24. Sep 21, 2010 #23
    So is it simply, 4 dimensions of spacetime, 3 spatial and a time dimension, and these dimensions are not cleanly differentiable, but rather form a 4 dimensional "mesh" we refer to as spacetime?

    What I mean is, is it wrong to thing of space time as literally, 3 dimensions of space, and 1 dimension of time? If it is not wrong, then what I am further saying is, the 3 spatial dimensions stretched into another dimension, it is either the time dimension or yet another spatial dimension. My confusion is, if we must use at least 4 dimensions in calculations, that means that the bending is in the time direction...

    For example, (PassionFlower) your analogy to the area of a circle on a sphere, there is no time dimension considered here. So the 2 dimensional spherical surface is curved into another spatialdimension, I am just recognizing the other dimension, and it must require at least 3 dimensions to calculate this area. If we go to reality, our 3 dimensions are bent, but they must be bent into another dimension, I only ask if it is time they are bending into or if they bend into another spatial dimension.
  25. Sep 21, 2010 #24
    Well that question is actually a bit more complicated, and many people often make a mistake here. The time an observer measures with an ideal clock is the distance between two points in spacetime, so from that perspective time is not a dimension at all!

    The confusion comes because the coordinate chart to map spacetime is usually chosen in such a way that the time the observer measures overlaps one dimension of in this chart. And then this dimension is conveniently called time, but this is not a physical statement about spacetime but an arbitrary, albeit very convenient, choice that places the observer in a preferred position in the chart of spacetime.

    First of all you have to understand something about curvature, basically there are two kinds of curvature, extrinsic and intrinsic. Let's take an example with a sheet of paper. When we bend a sheet of paper we have extrinsic curvature, the sheet is curved into one dimension, however the intrinsic curvature is zero. All drawings on this sheet continue to give the same areas for closed loops regardless of how we bend it. But if we take that same sheet of paper, make it very wet and then let it dry, the sheet is both extrinsically and intrinsically curved. If we verify the areas we will discover they are in fact changed! For the calculations the extrinsic curvature is irrelevant but the intrinsic curvature is not.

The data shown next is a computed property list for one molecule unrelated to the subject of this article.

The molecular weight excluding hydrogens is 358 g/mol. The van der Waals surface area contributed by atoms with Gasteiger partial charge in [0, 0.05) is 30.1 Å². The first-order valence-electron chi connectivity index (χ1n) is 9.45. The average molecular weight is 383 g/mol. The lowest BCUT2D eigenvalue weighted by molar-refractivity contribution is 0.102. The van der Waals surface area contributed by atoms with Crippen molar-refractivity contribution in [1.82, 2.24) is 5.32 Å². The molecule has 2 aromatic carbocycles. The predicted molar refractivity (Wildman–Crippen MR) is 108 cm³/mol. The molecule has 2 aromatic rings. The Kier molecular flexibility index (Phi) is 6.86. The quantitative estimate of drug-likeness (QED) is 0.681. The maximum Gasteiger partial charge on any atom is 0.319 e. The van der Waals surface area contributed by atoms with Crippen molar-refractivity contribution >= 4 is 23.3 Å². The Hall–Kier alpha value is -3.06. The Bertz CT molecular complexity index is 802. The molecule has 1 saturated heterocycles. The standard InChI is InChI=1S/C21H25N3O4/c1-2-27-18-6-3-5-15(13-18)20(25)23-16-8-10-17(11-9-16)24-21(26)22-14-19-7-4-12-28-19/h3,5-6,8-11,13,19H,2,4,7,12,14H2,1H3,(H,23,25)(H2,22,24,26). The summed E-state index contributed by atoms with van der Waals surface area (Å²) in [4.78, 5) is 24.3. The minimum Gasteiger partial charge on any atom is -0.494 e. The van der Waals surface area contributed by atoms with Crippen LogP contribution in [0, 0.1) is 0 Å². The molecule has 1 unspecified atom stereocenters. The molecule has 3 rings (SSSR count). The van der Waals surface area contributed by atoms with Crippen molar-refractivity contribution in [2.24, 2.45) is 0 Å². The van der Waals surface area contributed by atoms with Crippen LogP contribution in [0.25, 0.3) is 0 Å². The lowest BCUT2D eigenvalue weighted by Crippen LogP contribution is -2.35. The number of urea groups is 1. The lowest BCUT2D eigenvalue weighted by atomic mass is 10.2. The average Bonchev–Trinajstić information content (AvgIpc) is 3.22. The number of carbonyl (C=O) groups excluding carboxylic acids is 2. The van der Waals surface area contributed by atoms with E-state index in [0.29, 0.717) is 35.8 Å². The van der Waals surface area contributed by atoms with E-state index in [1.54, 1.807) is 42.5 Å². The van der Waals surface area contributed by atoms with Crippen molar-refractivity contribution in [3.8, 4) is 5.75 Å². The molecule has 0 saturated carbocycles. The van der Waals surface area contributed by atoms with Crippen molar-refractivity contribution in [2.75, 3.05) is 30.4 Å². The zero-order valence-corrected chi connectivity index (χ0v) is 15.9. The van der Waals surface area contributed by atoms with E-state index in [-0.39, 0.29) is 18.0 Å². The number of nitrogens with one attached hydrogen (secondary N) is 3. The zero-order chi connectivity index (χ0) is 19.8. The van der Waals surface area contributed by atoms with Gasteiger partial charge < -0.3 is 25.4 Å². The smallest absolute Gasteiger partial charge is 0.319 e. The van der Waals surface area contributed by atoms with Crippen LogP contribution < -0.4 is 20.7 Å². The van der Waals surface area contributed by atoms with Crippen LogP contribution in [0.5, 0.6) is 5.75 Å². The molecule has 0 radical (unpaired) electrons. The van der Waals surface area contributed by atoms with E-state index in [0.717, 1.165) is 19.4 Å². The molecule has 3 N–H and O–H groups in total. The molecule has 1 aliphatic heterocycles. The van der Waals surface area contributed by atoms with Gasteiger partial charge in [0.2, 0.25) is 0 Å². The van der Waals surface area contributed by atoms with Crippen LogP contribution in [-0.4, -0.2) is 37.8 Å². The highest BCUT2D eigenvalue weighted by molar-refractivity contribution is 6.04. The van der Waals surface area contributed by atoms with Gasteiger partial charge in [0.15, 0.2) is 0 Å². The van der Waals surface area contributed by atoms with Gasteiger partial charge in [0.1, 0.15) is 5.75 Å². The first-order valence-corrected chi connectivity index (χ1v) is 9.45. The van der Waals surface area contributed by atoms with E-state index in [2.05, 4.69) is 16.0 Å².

So, with that information, the answer is no, unless we have completely flat spacetime as in SR all dimensions are curved. Can you think why if only one dimension is curved the spacetime is not really curved at all?

    But with coordinate charts (continuous lines we draw on the curved surface) we have a lot of flexibility (we basically can draw them any way we like) and in some instances we can 'push' all the curvature into only one dimension, but that is only due to the flexibility of using charts.

    But the point is that for the calculations it does not matter where it is bent into. Riemann discovered we can express curvature in terms of intrinsic curvature and for GR that is all we need. The question as to in what dimension things are curved into has, so far at least, not given any physical interpretation. Thus Ockham's razor applies!

    Let me answer it this way, if we consider spacetime as 3+1 dimensions, then no the 3 dimensions are not curved into the other 1 dimension.

    Hope this helps, and hopefully my explanation is not too far off the money for the experts.
    Last edited: Sep 22, 2010
  26. Sep 21, 2010 #25


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    To be more precise, I should have said "Newtonian limit".

    In general relativity, the gravitational field consisting of 10 components that change over spacetime. Typically, one describes spacetime by dividing it into space and time. When one does that, one of the 10 components is a "time" component.

    In Newtonian gravity, the gravitational field consists of only 1 component that changes over space.

    Since we know that Newtonian gravity is a very good theory when the gravitational field is weak and when velocities are small (these two conditions are called the "Newtonian limit"), then the general relativistic description with 10 components should reduce to the Newtonian description in the Newtonian limit. When one takes the Newtonian limit in general relativity, one does indeed recover equations that look like Newton's equations. The 1 component of the Newtonian gravitational field turns out to be related to the "time" component of the 10 components of the general relativistic gravitational field.

    You can hear an explanation of it in lecture 5 "Einstein's Field Equations" http://ocw.mit.edu/courses/physics/8-224-exploring-black-holes-general-relativity-astrophysics-spring-2003/lecture-notes/ [Broken] . He talks about the Newtonian limit and warped time at about 1 hour and 5 minutes into the lecture.